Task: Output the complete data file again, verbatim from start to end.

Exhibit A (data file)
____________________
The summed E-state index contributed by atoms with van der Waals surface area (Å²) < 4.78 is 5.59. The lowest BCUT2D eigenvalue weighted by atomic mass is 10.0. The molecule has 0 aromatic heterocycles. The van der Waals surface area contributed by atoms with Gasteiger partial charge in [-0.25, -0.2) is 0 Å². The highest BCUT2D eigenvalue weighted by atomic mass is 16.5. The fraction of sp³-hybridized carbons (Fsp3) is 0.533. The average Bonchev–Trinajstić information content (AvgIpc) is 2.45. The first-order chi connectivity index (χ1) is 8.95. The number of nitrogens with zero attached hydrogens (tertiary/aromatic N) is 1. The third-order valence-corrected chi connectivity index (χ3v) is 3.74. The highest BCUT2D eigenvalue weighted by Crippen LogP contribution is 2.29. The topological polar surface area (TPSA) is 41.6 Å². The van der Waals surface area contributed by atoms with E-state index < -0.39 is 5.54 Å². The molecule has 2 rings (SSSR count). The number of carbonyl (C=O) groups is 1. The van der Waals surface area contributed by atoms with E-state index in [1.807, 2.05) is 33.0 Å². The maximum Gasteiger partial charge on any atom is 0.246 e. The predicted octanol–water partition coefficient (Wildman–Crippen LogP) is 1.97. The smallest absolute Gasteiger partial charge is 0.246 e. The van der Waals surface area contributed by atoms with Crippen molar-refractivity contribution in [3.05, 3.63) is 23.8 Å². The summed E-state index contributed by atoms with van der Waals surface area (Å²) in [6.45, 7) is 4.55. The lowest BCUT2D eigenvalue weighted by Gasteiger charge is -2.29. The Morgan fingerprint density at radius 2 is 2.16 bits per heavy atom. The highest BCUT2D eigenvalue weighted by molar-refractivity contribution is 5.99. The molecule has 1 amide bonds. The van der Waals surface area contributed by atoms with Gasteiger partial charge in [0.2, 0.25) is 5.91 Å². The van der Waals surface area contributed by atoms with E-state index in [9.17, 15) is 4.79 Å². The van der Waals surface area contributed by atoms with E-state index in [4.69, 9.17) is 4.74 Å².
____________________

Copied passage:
The summed E-state index contributed by atoms with van der Waals surface area (Å²) < 4.78 is 5.59. The lowest BCUT2D eigenvalue weighted by atomic mass is 10.0. The molecule has 0 aromatic heterocycles. The van der Waals surface area contributed by atoms with Gasteiger partial charge in [-0.25, -0.2) is 0 Å². The highest BCUT2D eigenvalue weighted by atomic mass is 16.5. The fraction of sp³-hybridized carbons (Fsp3) is 0.533. The average Bonchev–Trinajstić information content (AvgIpc) is 2.45. The first-order chi connectivity index (χ1) is 8.95. The number of nitrogens with zero attached hydrogens (tertiary/aromatic N) is 1. The third-order valence-corrected chi connectivity index (χ3v) is 3.74. The highest BCUT2D eigenvalue weighted by Crippen LogP contribution is 2.29. The topological polar surface area (TPSA) is 41.6 Å². The van der Waals surface area contributed by atoms with E-state index < -0.39 is 5.54 Å². The molecule has 2 rings (SSSR count). The number of carbonyl (C=O) groups is 1. The van der Waals surface area contributed by atoms with E-state index in [1.807, 2.05) is 33.0 Å². The maximum Gasteiger partial charge on any atom is 0.246 e. The predicted octanol–water partition coefficient (Wildman–Crippen LogP) is 1.97. The smallest absolute Gasteiger partial charge is 0.246 e. The van der Waals surface area contributed by atoms with Crippen molar-refractivity contribution in [3.05, 3.63) is 23.8 Å². The summed E-state index contributed by atoms with van der Waals surface area (Å²) in [6.45, 7) is 4.55. The lowest BCUT2D eigenvalue weighted by Gasteiger charge is -2.29. The Morgan fingerprint density at radius 2 is 2.16 bits per heavy atom. The highest BCUT2D eigenvalue weighted by molar-refractivity contribution is 5.99. The molecule has 1 amide bonds. The van der Waals surface area contributed by atoms with Gasteiger partial charge in [0.2, 0.25) is 5.91 Å². The van der Waals surface area contributed by atoms with E-state index in [9.17, 15) is 4.79 Å². The van der Waals surface area contributed by atoms with E-state index in [4.69, 9.17) is 4.74 Å².